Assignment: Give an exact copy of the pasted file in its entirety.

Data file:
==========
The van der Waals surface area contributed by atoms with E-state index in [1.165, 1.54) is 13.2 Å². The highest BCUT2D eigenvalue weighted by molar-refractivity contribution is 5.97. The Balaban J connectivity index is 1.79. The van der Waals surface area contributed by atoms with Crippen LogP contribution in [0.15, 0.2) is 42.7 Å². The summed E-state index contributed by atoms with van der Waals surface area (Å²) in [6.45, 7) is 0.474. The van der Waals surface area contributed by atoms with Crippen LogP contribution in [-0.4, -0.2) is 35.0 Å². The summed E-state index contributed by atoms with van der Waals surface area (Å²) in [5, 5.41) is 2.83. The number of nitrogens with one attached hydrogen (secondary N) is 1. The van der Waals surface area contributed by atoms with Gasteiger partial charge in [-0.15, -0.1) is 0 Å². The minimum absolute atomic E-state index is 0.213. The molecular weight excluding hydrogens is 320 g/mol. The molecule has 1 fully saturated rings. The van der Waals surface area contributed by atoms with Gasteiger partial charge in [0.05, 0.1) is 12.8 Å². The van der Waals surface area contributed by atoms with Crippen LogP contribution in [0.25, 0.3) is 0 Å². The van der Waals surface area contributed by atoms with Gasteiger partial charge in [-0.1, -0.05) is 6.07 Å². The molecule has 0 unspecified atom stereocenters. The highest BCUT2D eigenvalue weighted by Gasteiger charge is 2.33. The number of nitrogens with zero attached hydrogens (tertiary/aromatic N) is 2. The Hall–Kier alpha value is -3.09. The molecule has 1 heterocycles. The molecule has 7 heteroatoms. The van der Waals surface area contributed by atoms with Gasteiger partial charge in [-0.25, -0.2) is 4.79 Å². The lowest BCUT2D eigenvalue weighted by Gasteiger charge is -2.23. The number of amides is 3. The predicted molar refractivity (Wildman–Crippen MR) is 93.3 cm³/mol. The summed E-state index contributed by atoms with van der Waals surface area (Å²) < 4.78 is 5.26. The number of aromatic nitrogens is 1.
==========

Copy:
The van der Waals surface area contributed by atoms with E-state index in [1.165, 1.54) is 13.2 Å². The highest BCUT2D eigenvalue weighted by molar-refractivity contribution is 5.97. The Balaban J connectivity index is 1.79. The van der Waals surface area contributed by atoms with Crippen LogP contribution in [0.15, 0.2) is 42.7 Å². The summed E-state index contributed by atoms with van der Waals surface area (Å²) in [6.45, 7) is 0.474. The van der Waals surface area contributed by atoms with Crippen LogP contribution in [-0.4, -0.2) is 35.0 Å². The summed E-state index contributed by atoms with van der Waals surface area (Å²) in [5, 5.41) is 2.83. The number of nitrogens with one attached hydrogen (secondary N) is 1. The van der Waals surface area contributed by atoms with Gasteiger partial charge in [-0.15, -0.1) is 0 Å². The minimum absolute atomic E-state index is 0.213. The molecular weight excluding hydrogens is 320 g/mol. The molecule has 1 fully saturated rings. The van der Waals surface area contributed by atoms with Gasteiger partial charge in [0.05, 0.1) is 12.8 Å². The van der Waals surface area contributed by atoms with Crippen LogP contribution in [0.25, 0.3) is 0 Å². The van der Waals surface area contributed by atoms with Gasteiger partial charge in [-0.1, -0.05) is 6.07 Å². The molecule has 0 unspecified atom stereocenters. The highest BCUT2D eigenvalue weighted by Gasteiger charge is 2.33. The number of nitrogens with zero attached hydrogens (tertiary/aromatic N) is 2. The Hall–Kier alpha value is -3.09. The molecule has 1 heterocycles. The molecule has 7 heteroatoms. The van der Waals surface area contributed by atoms with Gasteiger partial charge in [-0.25, -0.2) is 4.79 Å². The lowest BCUT2D eigenvalue weighted by Gasteiger charge is -2.23. The number of amides is 3. The predicted molar refractivity (Wildman–Crippen MR) is 93.3 cm³/mol. The summed E-state index contributed by atoms with van der Waals surface area (Å²) < 4.78 is 5.26. The number of aromatic nitrogens is 1.